In 1972, while toasting Premier Zhou En-Lai during the landmark visit to China, President Nixon asked, ``What legacy shall we leave our children? Are they destined to die for the hatreds which have plagued the old world, or are they destined to live because we had the vision to build a new world?"
Despite a disgraced presidency, Nixon was credited with melting that aspect of the Cold War.
Today, China and the United States have the Coal War. President Bush could salvage a portion of his legacy by ending it.
We are not fighting each other for the resource. Instead, we burn it up in our parallel universes and toast the planet like no one else. The United States currently spews out the most global warming emissions in an endless drive to satisfy the highest level of materialism on earth. Our level of consumption and pollution is so high that Harvard scientist E.O. Wilson calculated it would take four planet Earths for the rest of the world to enjoy our standard of living.
Oblivious to pointy-headed professors, China is on its way to passing us with its unprecedented industrialization in that most populous nation. We can already see what is going to happen if China continues to strive for our standard of living: The pollution from coal burning is reaching mountaintops on the American West Coast.
A New York Times feature this week said that carbon dioxide pollution from Chinese coal burning, currently just over that of the United States, will be double this country's by 2025.
That might make a hike to the top of Mount Rainier quite interesting as it becomes a global ashtray. Then there is the issue of what China has begun to do to its own people's health. As our children face a declining lifespan because of obesity and diabetes, people in coal-burning provinces are already seeing dramatic rises in lung cancer.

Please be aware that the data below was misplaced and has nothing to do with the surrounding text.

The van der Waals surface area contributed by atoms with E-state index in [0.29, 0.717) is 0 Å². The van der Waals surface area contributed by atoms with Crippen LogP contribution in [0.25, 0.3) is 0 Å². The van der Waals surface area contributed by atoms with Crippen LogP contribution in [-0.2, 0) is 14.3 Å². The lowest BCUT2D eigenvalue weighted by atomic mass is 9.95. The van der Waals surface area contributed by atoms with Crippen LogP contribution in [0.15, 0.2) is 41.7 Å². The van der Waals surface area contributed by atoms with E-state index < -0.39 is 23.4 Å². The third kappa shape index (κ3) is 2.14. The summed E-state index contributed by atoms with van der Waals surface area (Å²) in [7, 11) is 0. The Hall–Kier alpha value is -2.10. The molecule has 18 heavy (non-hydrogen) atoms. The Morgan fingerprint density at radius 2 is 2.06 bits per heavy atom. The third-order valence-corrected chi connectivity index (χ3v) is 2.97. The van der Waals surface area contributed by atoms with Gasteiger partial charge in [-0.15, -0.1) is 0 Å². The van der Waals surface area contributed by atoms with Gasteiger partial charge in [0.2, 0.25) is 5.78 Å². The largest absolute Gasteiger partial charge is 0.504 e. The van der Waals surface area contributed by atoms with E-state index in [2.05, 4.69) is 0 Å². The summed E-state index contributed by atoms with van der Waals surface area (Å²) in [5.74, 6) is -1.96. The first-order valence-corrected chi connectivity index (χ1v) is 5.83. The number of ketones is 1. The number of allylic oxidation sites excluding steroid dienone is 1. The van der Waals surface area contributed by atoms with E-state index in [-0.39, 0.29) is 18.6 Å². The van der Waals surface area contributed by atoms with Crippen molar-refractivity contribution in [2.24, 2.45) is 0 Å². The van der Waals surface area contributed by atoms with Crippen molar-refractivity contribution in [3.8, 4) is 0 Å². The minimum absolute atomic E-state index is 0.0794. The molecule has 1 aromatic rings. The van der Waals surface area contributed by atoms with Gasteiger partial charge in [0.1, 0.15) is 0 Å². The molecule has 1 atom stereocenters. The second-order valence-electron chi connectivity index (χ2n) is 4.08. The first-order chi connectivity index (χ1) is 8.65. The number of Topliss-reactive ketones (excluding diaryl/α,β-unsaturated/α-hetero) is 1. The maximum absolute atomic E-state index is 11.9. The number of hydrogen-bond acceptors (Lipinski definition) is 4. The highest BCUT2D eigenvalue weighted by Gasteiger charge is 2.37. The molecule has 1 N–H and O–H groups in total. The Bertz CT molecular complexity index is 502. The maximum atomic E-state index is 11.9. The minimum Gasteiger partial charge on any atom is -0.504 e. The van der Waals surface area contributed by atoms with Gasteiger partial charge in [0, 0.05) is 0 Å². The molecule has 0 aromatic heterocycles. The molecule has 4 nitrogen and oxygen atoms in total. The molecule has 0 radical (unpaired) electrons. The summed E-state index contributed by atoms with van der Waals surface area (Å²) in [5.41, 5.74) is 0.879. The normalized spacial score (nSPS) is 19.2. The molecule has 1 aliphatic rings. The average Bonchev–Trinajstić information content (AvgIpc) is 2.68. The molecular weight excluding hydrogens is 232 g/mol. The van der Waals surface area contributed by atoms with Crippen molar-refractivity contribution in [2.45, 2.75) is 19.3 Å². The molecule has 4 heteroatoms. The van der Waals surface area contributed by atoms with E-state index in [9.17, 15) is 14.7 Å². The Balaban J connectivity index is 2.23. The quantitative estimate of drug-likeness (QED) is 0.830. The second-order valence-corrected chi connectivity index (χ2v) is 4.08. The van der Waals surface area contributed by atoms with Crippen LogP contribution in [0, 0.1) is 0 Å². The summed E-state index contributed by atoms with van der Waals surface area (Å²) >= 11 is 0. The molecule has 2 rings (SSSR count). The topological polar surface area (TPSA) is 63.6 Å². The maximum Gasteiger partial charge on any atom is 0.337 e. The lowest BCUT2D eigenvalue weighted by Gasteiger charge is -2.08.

This condition will likely worsen as the United States and China use each other as an excuse not to take global warming seriously. President Bush refuses to participate in the Kyoto treaty to cut emissions because he says large developing nations such as China and India are not under mandatory pressure to lower gas usage. China and India refuse any mandatory emissions caps because the Americans refuse to lead by example.
So a little Nixon is, surprisingly enough, in order here. Still, policy changes seem unlikely from the presidency that has been in the most denial about the environment. The Globe last week reported even more cutting of climate research satellites by NASA, on top of satellite cuts previously announced. By 2020, Bush wants to put humans back on the moon. Great. By then the atmosphere on the moon might be better than here.
In a briefing paper released this week, the Oxford Research Group of England said that unless the world's major governments take climate change seriously along with the related consumption of resources, there can be no end to global insecurity. The report said that the United States, because it currently produces 20 percent of the world's greenhouse gas emissions with only 4 percent of the population, ``must face up to its responsibility." It said China and India must be ``brought into greater dialogue," since agriculture in those countries ``could be hugely affected" by global warming.
The report said, ``Unless urgent action is taken in the next five to 10 years, it will be extremely difficult, if not impossible, to avoid a highly unstable global system by the middle of the century." It said, ``Anyone doubting the serious security implications of environmental disasters, even for rich and powerful countries such as the United States, should simply look at the large-scale loss of life and breakdown of society that occurred in New Orleans and other Gulf Coast cities" after Hurricane Katrina.
When Nixon came back from China, he said that one of the gifts the delegation left behind was a sapling of an American redwood tree. It was symbolic of his hope for the growth of the US-China relationship. ``But the process is not one of days or even years," Nixon said. ``It is a process of centuries." Now that global warming has cut planetary change from centuries to years, there could be no better sign of hope than for Bush to go back to that redwood and offer a toast to China for a lasting commitment to combat climate change.
© 2006 The Boston Globe